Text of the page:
It isn’t easy to have a conversation about education without talking about money. What is fully-funded, and who pays for it? There are many opinions and definitions of fully-funded, but it is clear who pays for it: you and every other Iowa taxpayer!
Last month, we shared the change in population and property taxes collected for cities across Iowa.
This week, we will share some information about the change in property taxes collected compared with the change in students enrolled.
Here are four examples of what we found:
To see this data for Iowa’s 15 largest school districts, click here.
Each school district faces different challenges and we didn’t look into budget decisions of each school board, just the total property taxes levied.
If you would like us to look up this information for your school district, email email@example.com
As a reminder, school boards, city council members, and county supervisors control your property tax bill. County assessors receive much of the blame, but they just provide one part of the formula.
Your property tax bill increases because of local government spending. Elected officials making budget and spending decisions should be able to justify why the school, city, or county needs more of your dollars than the person who earned it.
When property taxes grow faster than household budgets, the taxes:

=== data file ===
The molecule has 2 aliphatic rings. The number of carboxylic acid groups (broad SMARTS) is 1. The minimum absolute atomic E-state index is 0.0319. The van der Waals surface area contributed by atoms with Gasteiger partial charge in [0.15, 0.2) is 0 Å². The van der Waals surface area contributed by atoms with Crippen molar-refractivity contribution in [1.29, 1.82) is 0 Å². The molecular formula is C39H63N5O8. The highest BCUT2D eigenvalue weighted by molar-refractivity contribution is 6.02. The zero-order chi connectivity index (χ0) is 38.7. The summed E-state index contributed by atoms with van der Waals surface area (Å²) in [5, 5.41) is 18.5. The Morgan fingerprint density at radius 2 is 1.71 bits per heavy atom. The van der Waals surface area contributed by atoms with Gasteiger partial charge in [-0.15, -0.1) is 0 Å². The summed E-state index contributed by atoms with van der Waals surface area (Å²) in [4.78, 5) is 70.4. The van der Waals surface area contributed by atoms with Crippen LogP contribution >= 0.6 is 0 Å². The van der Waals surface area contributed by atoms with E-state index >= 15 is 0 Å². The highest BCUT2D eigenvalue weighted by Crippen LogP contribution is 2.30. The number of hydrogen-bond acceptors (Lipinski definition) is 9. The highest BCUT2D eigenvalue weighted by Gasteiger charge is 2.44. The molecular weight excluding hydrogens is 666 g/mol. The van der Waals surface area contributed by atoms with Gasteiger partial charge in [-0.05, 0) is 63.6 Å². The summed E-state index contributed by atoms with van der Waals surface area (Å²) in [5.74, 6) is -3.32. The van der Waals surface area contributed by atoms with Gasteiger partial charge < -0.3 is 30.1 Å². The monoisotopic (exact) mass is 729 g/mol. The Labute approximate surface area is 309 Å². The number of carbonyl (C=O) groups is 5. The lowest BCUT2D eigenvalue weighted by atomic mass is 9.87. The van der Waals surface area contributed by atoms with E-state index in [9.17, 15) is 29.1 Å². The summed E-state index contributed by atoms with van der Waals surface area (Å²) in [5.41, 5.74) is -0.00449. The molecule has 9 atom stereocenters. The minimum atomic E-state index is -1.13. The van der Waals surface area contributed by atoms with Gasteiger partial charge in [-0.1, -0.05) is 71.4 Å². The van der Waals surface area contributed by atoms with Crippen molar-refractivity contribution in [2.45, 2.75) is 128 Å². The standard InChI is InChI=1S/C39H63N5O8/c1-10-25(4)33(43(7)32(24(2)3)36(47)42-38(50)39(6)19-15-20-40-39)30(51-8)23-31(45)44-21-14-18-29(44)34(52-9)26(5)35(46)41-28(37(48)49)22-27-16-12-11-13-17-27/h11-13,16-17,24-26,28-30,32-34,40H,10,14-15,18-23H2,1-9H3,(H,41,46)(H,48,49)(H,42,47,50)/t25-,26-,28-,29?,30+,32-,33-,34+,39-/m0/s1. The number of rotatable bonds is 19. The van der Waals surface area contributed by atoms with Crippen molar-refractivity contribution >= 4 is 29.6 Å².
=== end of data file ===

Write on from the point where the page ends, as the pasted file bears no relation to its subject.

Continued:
- Force people on fixed incomes out of their homes
- Make it harder for young families to afford their first home
- Consume more and more income from renters and homeowners alike
- Allow government bureaucrats to steal choices from taxpayers on how and where to spend their money
According to Iowa Department of Education data, the two largest sources of revenue for school districts are State Foundation Aid (from the state’s General Fund) and local property taxes (from your bank account). Each comprises 31 percent of school revenue statewide.
School districts have many funding sources are most can only be spent on certain items. For example, the one-cent Secure an Advanced Vision for Education (SAVE) sales tax can only pay for infrastructure expenditures. Those are costs related to the construction and repair of schoolhouse buildings, stadiums, gyms, and bus garages. SAVE dollars cannot pay for instruction expenses.
Creating school district budgets is a difficult process. But, school board members need to think of your household budget, not just how much money they want to spend. Enrollment, household income, and property tax increases should all be taken into consideration.